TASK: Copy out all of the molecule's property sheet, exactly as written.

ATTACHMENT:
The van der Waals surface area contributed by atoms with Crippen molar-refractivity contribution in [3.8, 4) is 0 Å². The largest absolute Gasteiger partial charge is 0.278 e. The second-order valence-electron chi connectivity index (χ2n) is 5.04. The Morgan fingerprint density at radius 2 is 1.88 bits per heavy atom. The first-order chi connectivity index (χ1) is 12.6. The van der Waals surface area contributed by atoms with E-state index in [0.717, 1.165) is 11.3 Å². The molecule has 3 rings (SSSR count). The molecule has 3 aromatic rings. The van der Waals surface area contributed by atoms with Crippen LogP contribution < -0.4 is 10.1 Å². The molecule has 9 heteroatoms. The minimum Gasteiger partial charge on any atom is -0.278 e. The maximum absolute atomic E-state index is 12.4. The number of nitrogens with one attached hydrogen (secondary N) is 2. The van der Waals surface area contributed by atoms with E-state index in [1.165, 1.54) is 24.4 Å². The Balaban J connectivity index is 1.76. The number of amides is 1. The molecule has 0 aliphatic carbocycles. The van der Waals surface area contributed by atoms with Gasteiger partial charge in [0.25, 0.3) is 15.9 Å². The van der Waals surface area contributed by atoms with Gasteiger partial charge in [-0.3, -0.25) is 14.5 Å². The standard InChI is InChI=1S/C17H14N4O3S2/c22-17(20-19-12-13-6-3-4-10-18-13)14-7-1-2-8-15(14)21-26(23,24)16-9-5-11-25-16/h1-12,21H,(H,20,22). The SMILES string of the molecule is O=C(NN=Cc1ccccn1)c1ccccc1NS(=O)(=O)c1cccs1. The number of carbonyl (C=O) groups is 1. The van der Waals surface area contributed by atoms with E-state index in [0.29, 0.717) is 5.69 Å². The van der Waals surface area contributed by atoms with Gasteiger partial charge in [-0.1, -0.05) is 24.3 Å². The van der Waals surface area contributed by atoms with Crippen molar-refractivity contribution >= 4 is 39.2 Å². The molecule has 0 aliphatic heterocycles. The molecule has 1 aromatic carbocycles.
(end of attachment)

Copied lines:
The van der Waals surface area contributed by atoms with Crippen molar-refractivity contribution in [3.8, 4) is 0 Å². The largest absolute Gasteiger partial charge is 0.278 e. The second-order valence-electron chi connectivity index (χ2n) is 5.04. The Morgan fingerprint density at radius 2 is 1.88 bits per heavy atom. The first-order chi connectivity index (χ1) is 12.6. The van der Waals surface area contributed by atoms with E-state index in [0.717, 1.165) is 11.3 Å². The molecule has 3 rings (SSSR count). The molecule has 3 aromatic rings. The van der Waals surface area contributed by atoms with Crippen LogP contribution < -0.4 is 10.1 Å². The molecule has 9 heteroatoms. The minimum Gasteiger partial charge on any atom is -0.278 e. The maximum absolute atomic E-state index is 12.4. The number of nitrogens with one attached hydrogen (secondary N) is 2. The van der Waals surface area contributed by atoms with E-state index in [1.165, 1.54) is 24.4 Å². The Balaban J connectivity index is 1.76. The number of amides is 1. The molecule has 0 aliphatic carbocycles. The van der Waals surface area contributed by atoms with Gasteiger partial charge in [0.25, 0.3) is 15.9 Å². The van der Waals surface area contributed by atoms with Gasteiger partial charge in [-0.3, -0.25) is 14.5 Å². The standard InChI is InChI=1S/C17H14N4O3S2/c22-17(20-19-12-13-6-3-4-10-18-13)14-7-1-2-8-15(14)21-26(23,24)16-9-5-11-25-16/h1-12,21H,(H,20,22). The SMILES string of the molecule is O=C(NN=Cc1ccccn1)c1ccccc1NS(=O)(=O)c1cccs1. The number of carbonyl (C=O) groups is 1. The van der Waals surface area contributed by atoms with E-state index in [0.29, 0.717) is 5.69 Å². The van der Waals surface area contributed by atoms with Gasteiger partial charge in [-0.1, -0.05) is 24.3 Å². The van der Waals surface area contributed by atoms with Crippen molar-refractivity contribution >= 4 is 39.2 Å². The molecule has 0 aliphatic heterocycles. The molecule has 1 aromatic carbocycles.